1) Where the Internal Committee or the Local Committee, as the case may be, arrives at a conclusion that the allegation against the respondent is malicious or the aggrieved woman or any other person making the complaint has made the complaint knowing it to be false or the aggrieved woman or any other person making the complaint has produced any forged or misleading document, it may recommend to the employer or the District Officer, as the case may be, to take action against the woman or the person who has made the complaint under sub-section (I) or sub-section (2) of section 9, as the case may be, in accordance with the provisions of the service rules applicable to her or him or where no such service rules exist, in such manner as may be prescribed:
Provided that a mere inability to substantiate a complaint or provide adequate proof need not attract action against the complainant under this section:
Provided further that the malicious intent on part of the complainant shall be established after an inquiry in accordance with the procedure prescribed before any action IS recommended.
2) Where the Internal Committee or the Local Committee, as the case may be, arrives at a conclusion that during the inquiry any witness has given false evidence or produced any forged or misleading document, it may recommend to the employer of the witness or the District Officer, as the case may be, to take action in accordance with the provisions of the service rules applicable to the said witness or where no such service rules exist, in such manner as may be prescribed.
For a detailed read of the act, click here.
Apart from legal help, there needs to be aware of this matter and thankfully, with the rise of the #MeToo and #TimesUp movement, it looks like things are looking up.
While this is a good start, chances are that influential people who have been accused of harassment have often got away with their wrongdoings. 2016’s Best Actor Oscar winner Casey Affleck is one such example. According to Time.com, in 2010, two women who had worked on Affleck’s experimental film I’m Still Here filed sexual harassment suits against him.
One of the women claimed that Affleck crawled into bed with her without her consent while she was asleep. He allegedly pressured the other woman to stay in his hotel room and “violently grabbed (her) arm in an effort to intimidate her into staying” when she refused, according to the complaint. Both of them accused him of verbally abusing them, with one of them saying that Casey even told a subordinate to expose himself to her.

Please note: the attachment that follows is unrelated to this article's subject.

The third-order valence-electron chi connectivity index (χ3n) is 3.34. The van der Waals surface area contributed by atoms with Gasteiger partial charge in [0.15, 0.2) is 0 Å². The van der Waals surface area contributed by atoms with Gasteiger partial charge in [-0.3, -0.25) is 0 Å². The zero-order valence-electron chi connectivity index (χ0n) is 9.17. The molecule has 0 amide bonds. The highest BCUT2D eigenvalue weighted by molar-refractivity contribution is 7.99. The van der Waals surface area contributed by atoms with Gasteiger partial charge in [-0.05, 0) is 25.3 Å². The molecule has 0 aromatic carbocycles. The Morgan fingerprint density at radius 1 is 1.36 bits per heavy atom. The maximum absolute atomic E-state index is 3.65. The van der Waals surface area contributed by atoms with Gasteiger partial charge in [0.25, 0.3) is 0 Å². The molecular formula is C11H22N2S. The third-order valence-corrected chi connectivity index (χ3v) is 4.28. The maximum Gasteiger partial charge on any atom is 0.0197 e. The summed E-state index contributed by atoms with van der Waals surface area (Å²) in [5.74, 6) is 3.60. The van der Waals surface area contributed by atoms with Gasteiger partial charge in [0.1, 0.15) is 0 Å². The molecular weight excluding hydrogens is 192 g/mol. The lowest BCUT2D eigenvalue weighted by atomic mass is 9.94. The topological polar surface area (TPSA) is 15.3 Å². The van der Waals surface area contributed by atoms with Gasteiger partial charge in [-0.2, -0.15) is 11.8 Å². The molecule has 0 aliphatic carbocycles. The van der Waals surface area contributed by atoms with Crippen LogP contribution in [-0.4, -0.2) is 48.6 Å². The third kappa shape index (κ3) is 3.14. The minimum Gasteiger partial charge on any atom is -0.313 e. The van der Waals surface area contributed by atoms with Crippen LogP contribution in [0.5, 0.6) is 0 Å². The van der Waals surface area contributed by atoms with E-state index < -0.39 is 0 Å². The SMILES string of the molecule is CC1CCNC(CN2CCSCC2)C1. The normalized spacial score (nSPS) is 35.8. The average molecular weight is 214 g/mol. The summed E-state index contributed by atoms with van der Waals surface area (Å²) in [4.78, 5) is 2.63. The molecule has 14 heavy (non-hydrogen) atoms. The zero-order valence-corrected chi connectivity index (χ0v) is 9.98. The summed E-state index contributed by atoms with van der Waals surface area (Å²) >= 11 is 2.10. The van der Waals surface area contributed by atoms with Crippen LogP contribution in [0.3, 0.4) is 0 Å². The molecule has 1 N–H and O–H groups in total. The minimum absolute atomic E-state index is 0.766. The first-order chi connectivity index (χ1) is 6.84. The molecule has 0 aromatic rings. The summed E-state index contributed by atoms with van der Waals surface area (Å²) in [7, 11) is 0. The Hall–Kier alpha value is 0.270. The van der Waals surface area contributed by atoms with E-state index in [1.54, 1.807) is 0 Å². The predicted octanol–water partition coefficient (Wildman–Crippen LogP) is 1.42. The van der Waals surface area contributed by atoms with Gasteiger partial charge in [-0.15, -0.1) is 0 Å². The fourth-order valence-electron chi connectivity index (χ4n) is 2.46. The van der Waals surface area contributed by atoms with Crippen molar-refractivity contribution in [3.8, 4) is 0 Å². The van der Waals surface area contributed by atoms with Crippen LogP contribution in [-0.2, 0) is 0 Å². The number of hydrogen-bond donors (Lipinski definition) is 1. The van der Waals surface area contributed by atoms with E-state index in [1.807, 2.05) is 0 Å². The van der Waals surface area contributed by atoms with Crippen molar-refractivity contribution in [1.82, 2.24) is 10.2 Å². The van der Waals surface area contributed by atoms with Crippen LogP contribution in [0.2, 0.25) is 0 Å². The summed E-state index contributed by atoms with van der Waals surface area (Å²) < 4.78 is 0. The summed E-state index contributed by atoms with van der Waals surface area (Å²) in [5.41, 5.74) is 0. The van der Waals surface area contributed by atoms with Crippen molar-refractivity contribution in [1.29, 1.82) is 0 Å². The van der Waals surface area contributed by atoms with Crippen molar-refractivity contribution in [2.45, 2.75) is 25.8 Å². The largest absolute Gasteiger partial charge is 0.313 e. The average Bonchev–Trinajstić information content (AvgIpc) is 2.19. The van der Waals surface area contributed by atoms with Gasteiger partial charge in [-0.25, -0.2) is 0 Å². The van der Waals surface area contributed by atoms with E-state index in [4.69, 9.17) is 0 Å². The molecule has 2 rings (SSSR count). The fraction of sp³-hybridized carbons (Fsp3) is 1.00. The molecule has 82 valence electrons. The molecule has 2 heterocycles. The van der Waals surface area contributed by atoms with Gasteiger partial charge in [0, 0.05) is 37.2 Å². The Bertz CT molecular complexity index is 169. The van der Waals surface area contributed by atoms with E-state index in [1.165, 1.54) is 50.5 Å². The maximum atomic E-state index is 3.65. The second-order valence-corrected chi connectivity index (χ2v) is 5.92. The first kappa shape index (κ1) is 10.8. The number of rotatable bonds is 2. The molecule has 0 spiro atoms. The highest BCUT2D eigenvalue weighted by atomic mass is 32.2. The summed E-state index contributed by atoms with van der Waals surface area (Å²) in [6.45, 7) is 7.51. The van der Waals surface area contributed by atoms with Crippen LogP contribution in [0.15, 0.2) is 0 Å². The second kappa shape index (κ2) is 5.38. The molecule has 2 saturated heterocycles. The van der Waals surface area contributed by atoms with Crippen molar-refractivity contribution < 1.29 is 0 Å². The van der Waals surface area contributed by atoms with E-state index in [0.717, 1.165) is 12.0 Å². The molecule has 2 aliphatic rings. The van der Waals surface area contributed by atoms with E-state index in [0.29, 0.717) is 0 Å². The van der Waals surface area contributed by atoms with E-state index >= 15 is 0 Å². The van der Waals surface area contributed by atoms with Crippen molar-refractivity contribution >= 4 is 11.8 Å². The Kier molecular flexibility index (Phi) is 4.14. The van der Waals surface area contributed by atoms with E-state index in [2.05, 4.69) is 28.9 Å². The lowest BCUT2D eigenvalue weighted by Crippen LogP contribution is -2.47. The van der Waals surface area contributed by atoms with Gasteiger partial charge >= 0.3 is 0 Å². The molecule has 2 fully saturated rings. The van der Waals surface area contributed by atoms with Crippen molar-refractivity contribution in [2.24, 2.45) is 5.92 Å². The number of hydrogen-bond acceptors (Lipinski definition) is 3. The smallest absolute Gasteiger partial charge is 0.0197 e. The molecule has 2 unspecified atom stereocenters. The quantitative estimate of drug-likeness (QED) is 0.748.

They also said that Affleck and the film’s star, Joaquin Phoenix, locked themselves in the women’s shared hotel room with two other women, allegedly to have sex with them. He was sued for $2 million by one woman and $2.25 million by the other. Both cases were settled out of court for an undisclosed amount in 2010. There was a lot of chatter about this case when Casey was nominated for all the major Hollywood awards and many people were disappointed that he won despite accusations of sexual misconduct. The President of the United States, Donald Trump has also made extremely disparaging remarks against women but that made absolutely no difference as he did go on to win the elections.
The point is that it can be pretty discouraging for a victim to speak up on an issue like this, but we can’t give up. There are enough regulations to protect victims who go through this, we just need to know the correct legal provisions.
As of now, there is The Sexual Harassment of Women at Workplace (Prevention, Prohibition and Redressal) Act, 2013, the Vishaka Guidelines and provisions under the Indian Penal Code which can be applied to your case for it to hold merit. Even while approaching a lawyer, make sure that’ you’ve read through the bare act to get a basic knowledge about your privacy and rights.
If your company does not have an Internal Committee, then please make the management aware as the company can be heavily fined if the measures required by the act are not met. Speak up and become a little aware of your rights and don’t allow your tormentor to take advantage of you.